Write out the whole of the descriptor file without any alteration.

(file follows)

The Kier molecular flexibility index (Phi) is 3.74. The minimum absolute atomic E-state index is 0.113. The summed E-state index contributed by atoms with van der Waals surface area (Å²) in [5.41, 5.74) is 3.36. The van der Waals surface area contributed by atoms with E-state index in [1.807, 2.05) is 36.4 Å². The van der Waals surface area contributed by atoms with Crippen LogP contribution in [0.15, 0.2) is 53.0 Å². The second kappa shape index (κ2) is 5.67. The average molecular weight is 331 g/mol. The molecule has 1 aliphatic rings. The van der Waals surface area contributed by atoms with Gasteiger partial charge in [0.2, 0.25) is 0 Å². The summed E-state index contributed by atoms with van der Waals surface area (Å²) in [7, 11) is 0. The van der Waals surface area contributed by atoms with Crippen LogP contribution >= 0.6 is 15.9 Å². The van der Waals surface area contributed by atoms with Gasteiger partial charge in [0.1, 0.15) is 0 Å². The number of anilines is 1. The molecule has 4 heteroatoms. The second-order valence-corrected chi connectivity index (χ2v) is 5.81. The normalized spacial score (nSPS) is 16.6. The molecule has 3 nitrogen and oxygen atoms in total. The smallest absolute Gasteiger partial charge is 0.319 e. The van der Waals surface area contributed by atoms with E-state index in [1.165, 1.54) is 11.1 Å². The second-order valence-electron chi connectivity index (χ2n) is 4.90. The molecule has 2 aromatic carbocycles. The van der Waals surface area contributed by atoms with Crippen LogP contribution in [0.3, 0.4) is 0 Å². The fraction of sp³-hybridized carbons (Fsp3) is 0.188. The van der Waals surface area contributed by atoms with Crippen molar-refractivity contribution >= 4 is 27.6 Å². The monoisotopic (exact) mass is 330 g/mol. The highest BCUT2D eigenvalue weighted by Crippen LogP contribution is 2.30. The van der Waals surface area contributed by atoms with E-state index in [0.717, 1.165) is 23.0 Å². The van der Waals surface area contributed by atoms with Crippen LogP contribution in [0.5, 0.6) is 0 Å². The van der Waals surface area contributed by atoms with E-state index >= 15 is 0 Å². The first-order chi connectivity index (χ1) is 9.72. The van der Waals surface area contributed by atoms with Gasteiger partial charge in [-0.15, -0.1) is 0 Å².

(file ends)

The Kier molecular flexibility index (Phi) is 3.74. The minimum absolute atomic E-state index is 0.113. The summed E-state index contributed by atoms with van der Waals surface area (Å²) in [5.41, 5.74) is 3.36. The van der Waals surface area contributed by atoms with E-state index in [1.807, 2.05) is 36.4 Å². The van der Waals surface area contributed by atoms with Crippen LogP contribution in [0.15, 0.2) is 53.0 Å². The second kappa shape index (κ2) is 5.67. The average molecular weight is 331 g/mol. The molecule has 1 aliphatic rings. The van der Waals surface area contributed by atoms with Gasteiger partial charge in [0.2, 0.25) is 0 Å². The summed E-state index contributed by atoms with van der Waals surface area (Å²) in [7, 11) is 0. The van der Waals surface area contributed by atoms with Crippen LogP contribution >= 0.6 is 15.9 Å². The van der Waals surface area contributed by atoms with Gasteiger partial charge in [0.1, 0.15) is 0 Å². The number of anilines is 1. The molecule has 4 heteroatoms. The second-order valence-corrected chi connectivity index (χ2v) is 5.81. The normalized spacial score (nSPS) is 16.6. The molecule has 3 nitrogen and oxygen atoms in total. The smallest absolute Gasteiger partial charge is 0.319 e. The van der Waals surface area contributed by atoms with E-state index in [1.165, 1.54) is 11.1 Å². The second-order valence-electron chi connectivity index (χ2n) is 4.90. The molecule has 2 aromatic carbocycles. The van der Waals surface area contributed by atoms with Crippen LogP contribution in [0.3, 0.4) is 0 Å². The fraction of sp³-hybridized carbons (Fsp3) is 0.188. The van der Waals surface area contributed by atoms with Crippen molar-refractivity contribution >= 4 is 27.6 Å². The monoisotopic (exact) mass is 330 g/mol. The highest BCUT2D eigenvalue weighted by Crippen LogP contribution is 2.30. The van der Waals surface area contributed by atoms with E-state index in [0.717, 1.165) is 23.0 Å². The van der Waals surface area contributed by atoms with Crippen LogP contribution in [0.5, 0.6) is 0 Å². The van der Waals surface area contributed by atoms with E-state index >= 15 is 0 Å². The first-order chi connectivity index (χ1) is 9.72. The van der Waals surface area contributed by atoms with Gasteiger partial charge in [-0.15, -0.1) is 0 Å².